When Bowie came to fame in the 60s, then kept reinventing himself from the 70s until his gone-too-soon death in 2016, the stars did look very different — he did, constantly. How do you capture that persistent shapeshifting, gender-bending, personal and creative experimentation, and all-round boundary-pushing in a single feature? How do you distill a chameleonic icon and musical pioneer into any one piece of art, even a movie that cherishes each of its 135 minutes? In the first film officially sanctioned by Bowie's family and estate, Morgen knows what everyone that's fallen under the legend's spell knows: that the man born David Jones, who'd be 75 as this doco hits screens if he was still alive, can, must and always has spoken for himself. The task, then, is the same as the director had with the also-excellent Cobain: Montage of Heck and Jane Goodall-focused Jane: getting to the essence of his subject and conveying what made him such a wonder by using the figure himself as a template.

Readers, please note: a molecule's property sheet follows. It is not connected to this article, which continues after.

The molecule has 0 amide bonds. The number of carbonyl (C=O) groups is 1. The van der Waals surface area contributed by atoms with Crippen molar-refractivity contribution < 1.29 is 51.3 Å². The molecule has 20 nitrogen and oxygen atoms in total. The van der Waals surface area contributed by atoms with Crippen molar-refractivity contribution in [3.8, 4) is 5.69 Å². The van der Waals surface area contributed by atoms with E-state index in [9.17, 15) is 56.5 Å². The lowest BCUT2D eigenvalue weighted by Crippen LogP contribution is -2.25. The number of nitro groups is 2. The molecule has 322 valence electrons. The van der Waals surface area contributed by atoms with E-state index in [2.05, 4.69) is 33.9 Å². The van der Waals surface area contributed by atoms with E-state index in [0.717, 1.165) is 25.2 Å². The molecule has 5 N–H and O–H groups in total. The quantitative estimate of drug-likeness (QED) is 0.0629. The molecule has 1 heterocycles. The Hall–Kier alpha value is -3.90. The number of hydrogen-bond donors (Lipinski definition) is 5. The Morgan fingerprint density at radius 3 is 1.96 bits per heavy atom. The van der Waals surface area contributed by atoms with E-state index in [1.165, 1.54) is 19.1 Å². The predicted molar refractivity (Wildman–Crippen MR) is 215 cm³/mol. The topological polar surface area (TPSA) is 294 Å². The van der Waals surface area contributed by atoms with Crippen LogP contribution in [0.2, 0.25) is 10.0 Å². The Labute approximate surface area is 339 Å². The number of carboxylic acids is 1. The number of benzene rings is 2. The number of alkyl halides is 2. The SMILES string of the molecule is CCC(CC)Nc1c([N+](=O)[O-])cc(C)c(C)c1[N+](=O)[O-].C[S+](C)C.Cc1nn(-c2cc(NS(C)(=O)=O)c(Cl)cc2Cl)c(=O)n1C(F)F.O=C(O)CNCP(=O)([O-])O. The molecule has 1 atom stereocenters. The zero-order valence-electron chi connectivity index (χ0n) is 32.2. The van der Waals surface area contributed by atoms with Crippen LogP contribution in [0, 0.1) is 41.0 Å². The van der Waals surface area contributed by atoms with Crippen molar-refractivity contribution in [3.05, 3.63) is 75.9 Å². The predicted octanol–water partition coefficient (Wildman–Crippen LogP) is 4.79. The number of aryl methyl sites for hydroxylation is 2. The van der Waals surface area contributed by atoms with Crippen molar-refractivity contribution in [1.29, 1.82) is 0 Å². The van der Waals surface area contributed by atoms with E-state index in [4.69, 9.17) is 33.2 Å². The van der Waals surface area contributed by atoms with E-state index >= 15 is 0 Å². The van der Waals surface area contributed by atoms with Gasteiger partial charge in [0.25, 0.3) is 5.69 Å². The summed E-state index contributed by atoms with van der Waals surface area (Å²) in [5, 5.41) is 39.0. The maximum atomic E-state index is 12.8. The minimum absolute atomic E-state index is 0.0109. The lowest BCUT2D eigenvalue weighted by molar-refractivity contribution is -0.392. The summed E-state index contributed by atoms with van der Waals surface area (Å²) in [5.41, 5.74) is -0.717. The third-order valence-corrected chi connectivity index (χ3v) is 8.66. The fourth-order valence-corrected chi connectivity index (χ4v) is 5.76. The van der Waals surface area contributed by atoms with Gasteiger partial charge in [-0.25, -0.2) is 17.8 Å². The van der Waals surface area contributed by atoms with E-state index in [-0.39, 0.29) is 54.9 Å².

Nothing about Bowie earns an easy description. Nothing about Bowie, other than his stardom, brilliance and impact, sat or even stood still for too long. Driven by themes and moods rather than a linear birth-to-death chronology, Moonage Daydream leaps forward with that same drive to ch-ch-change, the same yearning to keep playing and unpacking, and the same quest for artistry as well. Taking its aesthetic approach from its centre of attention means peppering in psychedelic pops, bursts of colour, neon hues, and mirrored and tiled images — because it really means making a movie that washes over all who behold its dance, magic, dance. That's the reaction that Bowie always sparked, enchanting and entrancing for more than half a century. In successfully aping that feat, Morgen's film is as immersive as an art installation. Exhibition David Bowie Is has already toured the world, including a 2015 stint Down Under in Melbourne; Moonage Daydream sits partway between that and a Bowie concert.